It is estimated that more than 15 million people in the United States have eczema. There is no cure, however, treatments can reduce symptoms and help prevent outbreaks. Essential oils applied topically, in baths, and as compresses are commonly used in the treatment of skin conditions. Popular, and safe to use essential oils to treat eczema, psoriasis and other dermatitis are: birch, chamomile, lavender, peppermint, rosemary, tea tree, geranium, frankincense, helichrysum, juniper, and myrrh.

Essential oils are very concentrated and should be mixed with a carrier fatty oil prior to applying. A carrier oil is an oil that “carries” other oils. It is used to dilute essential oils before applying them to the skin. Because of the power of essential oils, and the sensitivity of some skin, carrier oils are also used as a safety precaution. Extra virgin, fractionated, or raw cold-pressed coconut oil, sweet almond oil, olive oil, tamanu, rose hip, grape seed, and jojoba are some of the preferred carrier oils. Sweet almond, tamanu, rose hip, and jojoba all have natural and beneficial properties to help soothe and heal irritated skin.

Topical application example: 12-15 drops of essential oil(s) to 1 oz. carrier oil. Applying daily to the affected area has shown to be effective in providing skin softening, wound healing, and anti-inflammatory benefits.

4 drops Lavender
3 drops German Chamomile
3 drops Mandarin
3 drops Bergamot
2 drops Rose
1 oz (30ml) carrier oil Apply with gauze or clean cotton clothe

Acne

Acne is the most common skin disorder in the United States, affecting 40 million to 50 million Americans. Nearly 85 percent of all people have acne at some point in their lives, most often on the face, chest, and back.

Essential oils are a good alternative to the harsh chemicals found in many acne creams and prescription drugs, and are an effective way to treat acne. The most popular essential oil used in the treatment of acne is tea tree oil, and the most popular method is applying it directly. According to the Medical Journal of Australia, tea tree oil is just as effective as benzoyl peroxide (a common ingredient in over-the-counter and prescription acne creams) in the treatment of acne. Other effective oils in the treatment of acne are: chamomile (German or Roman), vetiver, cedarwood, patchouli, eucalyptus radiata, rosewood, and orange. Essential oils can also be used to help with acne-related issues. Clove oil can be used to treat infected pimples, and lavender to help reduce the appearance of scars.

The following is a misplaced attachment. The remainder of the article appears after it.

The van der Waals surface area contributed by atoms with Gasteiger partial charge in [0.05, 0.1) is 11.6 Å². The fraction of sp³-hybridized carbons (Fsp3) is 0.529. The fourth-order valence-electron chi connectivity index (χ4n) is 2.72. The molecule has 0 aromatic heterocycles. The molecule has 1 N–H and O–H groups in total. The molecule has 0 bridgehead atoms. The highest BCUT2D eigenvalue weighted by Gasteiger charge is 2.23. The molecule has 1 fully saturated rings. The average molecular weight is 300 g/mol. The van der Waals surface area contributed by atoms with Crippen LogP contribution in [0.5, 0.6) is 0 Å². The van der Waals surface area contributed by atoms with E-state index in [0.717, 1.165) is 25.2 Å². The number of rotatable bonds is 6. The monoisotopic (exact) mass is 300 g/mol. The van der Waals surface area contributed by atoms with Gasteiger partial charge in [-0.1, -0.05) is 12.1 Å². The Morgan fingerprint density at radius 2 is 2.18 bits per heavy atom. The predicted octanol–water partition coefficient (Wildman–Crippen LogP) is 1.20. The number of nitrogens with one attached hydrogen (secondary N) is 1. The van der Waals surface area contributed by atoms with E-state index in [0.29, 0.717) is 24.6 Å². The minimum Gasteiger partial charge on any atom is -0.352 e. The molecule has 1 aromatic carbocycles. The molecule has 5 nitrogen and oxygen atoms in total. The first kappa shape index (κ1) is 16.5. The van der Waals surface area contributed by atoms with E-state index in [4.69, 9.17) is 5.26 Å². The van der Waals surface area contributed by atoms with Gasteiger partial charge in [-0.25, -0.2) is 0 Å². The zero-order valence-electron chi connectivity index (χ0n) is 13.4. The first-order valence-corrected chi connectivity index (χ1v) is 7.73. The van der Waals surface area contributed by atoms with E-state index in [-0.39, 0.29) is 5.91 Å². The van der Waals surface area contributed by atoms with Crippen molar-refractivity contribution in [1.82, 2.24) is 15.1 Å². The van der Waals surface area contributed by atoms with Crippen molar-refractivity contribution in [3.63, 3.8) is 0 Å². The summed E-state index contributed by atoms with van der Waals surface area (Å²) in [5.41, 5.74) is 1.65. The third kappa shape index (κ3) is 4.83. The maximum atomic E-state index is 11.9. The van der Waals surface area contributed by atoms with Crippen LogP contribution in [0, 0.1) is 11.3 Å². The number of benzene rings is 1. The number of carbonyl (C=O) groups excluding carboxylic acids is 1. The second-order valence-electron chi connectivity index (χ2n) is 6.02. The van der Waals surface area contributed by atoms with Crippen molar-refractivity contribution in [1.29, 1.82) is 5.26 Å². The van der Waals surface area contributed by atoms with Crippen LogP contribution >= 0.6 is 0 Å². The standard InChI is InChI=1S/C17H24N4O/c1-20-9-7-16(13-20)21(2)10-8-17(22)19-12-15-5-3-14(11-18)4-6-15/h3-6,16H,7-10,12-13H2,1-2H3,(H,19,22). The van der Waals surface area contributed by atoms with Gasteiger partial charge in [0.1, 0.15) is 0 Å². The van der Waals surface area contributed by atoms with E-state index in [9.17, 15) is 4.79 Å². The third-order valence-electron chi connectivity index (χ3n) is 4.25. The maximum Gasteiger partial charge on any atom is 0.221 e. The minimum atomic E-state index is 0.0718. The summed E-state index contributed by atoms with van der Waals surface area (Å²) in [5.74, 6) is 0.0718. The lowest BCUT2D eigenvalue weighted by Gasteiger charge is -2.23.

1 Tbsp of aloe vera or honey
2-4 drops tea tree oil
Mix well and apply directly to each pimple using a Q-tip or cotton swab

You can apply tea tree oil directly to the skin without the aloe vera or honey, but spot check first to determine your skins tolerance.

Essential Oils Used in Wound Care

A Remedy for Healing Cuts and Wounds

Essential oils work to support the body’s own healing system, and when used correctly are an effective remedy for healing cuts and wounds. Deciding what oil is best for natural wound healing depends on the type of wound and action that is needed.

OILS FOR DISINFECTING

Disinfecting oils are tea tree, oregano, thyme, hyssop, thieves, melrose, and purification. Purification is a blend of lemongrass, citronella, rosemary, lavender, myrtle, and melaleuca. It has shown to be as effective as using hydrogen peroxide and iodine.

Use 2 drops of any of the above oils
Combing oils with 1-2 cups of water
Apply with gauze or clean cotton clothe

Thieves and oregano are hot so use caution if choosing to use these oils.

OILS FOR INFECTED WOUNDS

Common oils to help with infected woulds are, clove, elemi, myrrh, and melrose.

2-4 drops of melrose
1 Tbsp of a carrier oil
Apply directly to wound as needed

Melrose will help prevent infection, especially in open wounds. It is an excellent antiseptic and tissue re-generator.

OILS THAT HELP WITH BLEEDING

Oils that stop bleeding include, helichrysum, rose and geranium, with helichrysum being the best essential oil to control bleeding.

2-4 drops of helichrysum
2-3 cups cold water (stir)
Submerge gauze or a clean cotton clothe
Use this blend as a compress until the bleeding stops

Geranium may increase bleeding at first to flush out toxins, and then it will stop.

OILS THAT HELP WITH SCARING

There are many oils that can help with scarring depending on what the scarring is from. An acne scar is different than that of an injury or scrape for example. Some common essential oils used for scrapes are lavender, geranium, and citrus.

2-4 drops any above essential oils
1 tbsp. carrier oil
Use topically 2-5 times per day

OILS TO PROMOTE HEALING